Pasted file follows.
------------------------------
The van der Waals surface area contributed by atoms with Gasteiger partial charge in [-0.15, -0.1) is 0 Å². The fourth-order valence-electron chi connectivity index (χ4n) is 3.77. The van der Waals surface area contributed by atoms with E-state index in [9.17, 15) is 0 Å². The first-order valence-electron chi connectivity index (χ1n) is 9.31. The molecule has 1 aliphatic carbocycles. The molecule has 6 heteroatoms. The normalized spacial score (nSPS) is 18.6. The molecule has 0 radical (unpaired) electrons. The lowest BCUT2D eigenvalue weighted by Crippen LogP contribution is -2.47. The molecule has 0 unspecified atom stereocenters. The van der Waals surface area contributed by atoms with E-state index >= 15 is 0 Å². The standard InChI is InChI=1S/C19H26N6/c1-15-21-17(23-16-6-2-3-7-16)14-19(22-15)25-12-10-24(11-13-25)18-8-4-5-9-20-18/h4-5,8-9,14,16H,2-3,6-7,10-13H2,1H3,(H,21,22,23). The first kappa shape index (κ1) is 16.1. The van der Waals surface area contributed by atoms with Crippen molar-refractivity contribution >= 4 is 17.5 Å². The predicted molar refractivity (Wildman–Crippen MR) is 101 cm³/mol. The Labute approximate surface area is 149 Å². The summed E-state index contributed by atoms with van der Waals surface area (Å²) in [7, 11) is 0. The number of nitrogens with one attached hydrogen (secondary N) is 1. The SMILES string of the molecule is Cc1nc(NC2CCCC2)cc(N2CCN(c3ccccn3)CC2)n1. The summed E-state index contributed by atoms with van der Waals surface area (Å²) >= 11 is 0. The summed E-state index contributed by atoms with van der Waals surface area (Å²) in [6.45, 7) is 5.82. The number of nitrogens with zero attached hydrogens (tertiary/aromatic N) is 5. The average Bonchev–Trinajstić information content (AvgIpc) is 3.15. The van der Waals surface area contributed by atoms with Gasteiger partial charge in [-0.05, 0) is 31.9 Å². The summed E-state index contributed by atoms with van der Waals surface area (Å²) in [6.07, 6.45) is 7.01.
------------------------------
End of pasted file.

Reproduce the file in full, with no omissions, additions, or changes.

The van der Waals surface area contributed by atoms with Gasteiger partial charge in [-0.15, -0.1) is 0 Å². The fourth-order valence-electron chi connectivity index (χ4n) is 3.77. The van der Waals surface area contributed by atoms with E-state index in [9.17, 15) is 0 Å². The first-order valence-electron chi connectivity index (χ1n) is 9.31. The molecule has 1 aliphatic carbocycles. The molecule has 6 heteroatoms. The normalized spacial score (nSPS) is 18.6. The molecule has 0 radical (unpaired) electrons. The lowest BCUT2D eigenvalue weighted by Crippen LogP contribution is -2.47. The molecule has 0 unspecified atom stereocenters. The van der Waals surface area contributed by atoms with E-state index >= 15 is 0 Å². The standard InChI is InChI=1S/C19H26N6/c1-15-21-17(23-16-6-2-3-7-16)14-19(22-15)25-12-10-24(11-13-25)18-8-4-5-9-20-18/h4-5,8-9,14,16H,2-3,6-7,10-13H2,1H3,(H,21,22,23). The first kappa shape index (κ1) is 16.1. The van der Waals surface area contributed by atoms with Crippen molar-refractivity contribution >= 4 is 17.5 Å². The predicted molar refractivity (Wildman–Crippen MR) is 101 cm³/mol. The Labute approximate surface area is 149 Å². The summed E-state index contributed by atoms with van der Waals surface area (Å²) in [7, 11) is 0. The number of nitrogens with one attached hydrogen (secondary N) is 1. The SMILES string of the molecule is Cc1nc(NC2CCCC2)cc(N2CCN(c3ccccn3)CC2)n1. The summed E-state index contributed by atoms with van der Waals surface area (Å²) >= 11 is 0. The summed E-state index contributed by atoms with van der Waals surface area (Å²) in [6.45, 7) is 5.82. The number of nitrogens with zero attached hydrogens (tertiary/aromatic N) is 5. The average Bonchev–Trinajstić information content (AvgIpc) is 3.15. The van der Waals surface area contributed by atoms with Gasteiger partial charge in [-0.05, 0) is 31.9 Å². The summed E-state index contributed by atoms with van der Waals surface area (Å²) in [6.07, 6.45) is 7.01.